You often hear Walliams being compared to Roald Dahl and I can see why. Walliams has the same blithe irreverence but with a slightly darker edge, and they’re both risk-takers. Walliams is a fun writer, however, the critics of Code Name Bananas have called it “phoned in” and “rushed out.” I enjoyed some parts of the story. Mostly it was too farcical for my taste. I got annoyed at the constant sound effects. They were unnecessary. Though novel at first, it quickly became overdone. If someone is eating, we don’t need to be told ‘MUNCH!’ I almost wondered if the sound effects were padding as they took up a lot of real estate.

On the plus side, I commend the historical aspect, especially for young readers. Code Name Bananas contains useful information about the Second World War, Adolf Hitler, German U boats, the Blitz, the Dunkirk evacuation, the London zoo, Winston Churchill and Buckingham Palace. I’m a big fan of historical fiction. Is it not the ultimate way to grasp information, to hear it in a story? That said Code Name Bananas will not make my list for favourite books of the year.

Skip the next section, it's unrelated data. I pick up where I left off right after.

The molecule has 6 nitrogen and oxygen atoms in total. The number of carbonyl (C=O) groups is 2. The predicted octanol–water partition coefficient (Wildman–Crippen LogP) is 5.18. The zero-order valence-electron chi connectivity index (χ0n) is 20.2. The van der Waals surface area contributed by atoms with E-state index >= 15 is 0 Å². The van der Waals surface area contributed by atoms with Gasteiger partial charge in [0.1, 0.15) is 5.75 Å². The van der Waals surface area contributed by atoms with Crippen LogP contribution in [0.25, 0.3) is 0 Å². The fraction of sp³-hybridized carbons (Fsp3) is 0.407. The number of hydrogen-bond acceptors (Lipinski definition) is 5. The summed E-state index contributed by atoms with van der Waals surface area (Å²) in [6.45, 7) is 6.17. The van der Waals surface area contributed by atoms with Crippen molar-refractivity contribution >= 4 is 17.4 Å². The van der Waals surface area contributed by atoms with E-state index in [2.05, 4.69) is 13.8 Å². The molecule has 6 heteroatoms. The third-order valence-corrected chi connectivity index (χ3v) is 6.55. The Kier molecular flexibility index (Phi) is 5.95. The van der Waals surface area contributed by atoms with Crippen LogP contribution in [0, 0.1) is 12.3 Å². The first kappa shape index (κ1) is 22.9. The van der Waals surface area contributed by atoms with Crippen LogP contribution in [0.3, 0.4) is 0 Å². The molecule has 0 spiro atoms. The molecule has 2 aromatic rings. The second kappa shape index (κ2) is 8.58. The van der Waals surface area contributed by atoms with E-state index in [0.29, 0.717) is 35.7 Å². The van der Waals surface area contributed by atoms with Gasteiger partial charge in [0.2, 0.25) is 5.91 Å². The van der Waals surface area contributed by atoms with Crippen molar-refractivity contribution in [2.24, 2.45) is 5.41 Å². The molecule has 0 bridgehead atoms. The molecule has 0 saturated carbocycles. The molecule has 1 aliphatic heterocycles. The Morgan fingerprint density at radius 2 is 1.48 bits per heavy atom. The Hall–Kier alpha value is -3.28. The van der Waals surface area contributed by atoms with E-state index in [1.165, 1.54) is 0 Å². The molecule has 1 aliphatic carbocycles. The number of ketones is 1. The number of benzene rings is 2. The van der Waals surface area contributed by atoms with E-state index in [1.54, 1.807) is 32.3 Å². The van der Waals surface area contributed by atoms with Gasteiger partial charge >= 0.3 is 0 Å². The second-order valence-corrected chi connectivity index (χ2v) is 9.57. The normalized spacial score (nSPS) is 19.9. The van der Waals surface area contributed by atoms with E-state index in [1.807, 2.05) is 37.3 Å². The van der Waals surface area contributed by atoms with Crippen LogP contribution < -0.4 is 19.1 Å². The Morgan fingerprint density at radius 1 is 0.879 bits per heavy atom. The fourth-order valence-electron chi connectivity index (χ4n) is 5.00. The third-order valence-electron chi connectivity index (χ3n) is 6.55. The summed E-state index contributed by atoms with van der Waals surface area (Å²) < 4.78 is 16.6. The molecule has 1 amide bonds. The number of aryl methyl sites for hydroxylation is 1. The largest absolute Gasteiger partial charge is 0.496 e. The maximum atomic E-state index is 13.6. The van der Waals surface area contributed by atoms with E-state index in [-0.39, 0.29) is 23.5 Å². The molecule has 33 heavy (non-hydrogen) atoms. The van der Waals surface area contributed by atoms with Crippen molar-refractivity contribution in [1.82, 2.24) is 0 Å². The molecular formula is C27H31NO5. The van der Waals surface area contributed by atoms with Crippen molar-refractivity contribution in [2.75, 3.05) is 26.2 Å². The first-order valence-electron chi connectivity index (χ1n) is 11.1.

My rating: Three stars, just.

Talk to you later.

Keep creating!

Yvette Carol

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“One day I will find the right words, and they will be simple.”–Jack Kerouac.

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It’s time for another group posting of the Insecure Writer’s Support Group! Time to release our fears to the world or offer encouragement to those who are feeling neurotic. If you’d like to join us, click on the tab above and sign up. We post the first Wednesday of every month. Every month, the organisers announce a question that members can answer in their IWSG Day post. Remember, the question is optional!!! Let’s rock the neurotic writing world! Our Twitter handle is @TheIWSG and hashtag is #IWSG.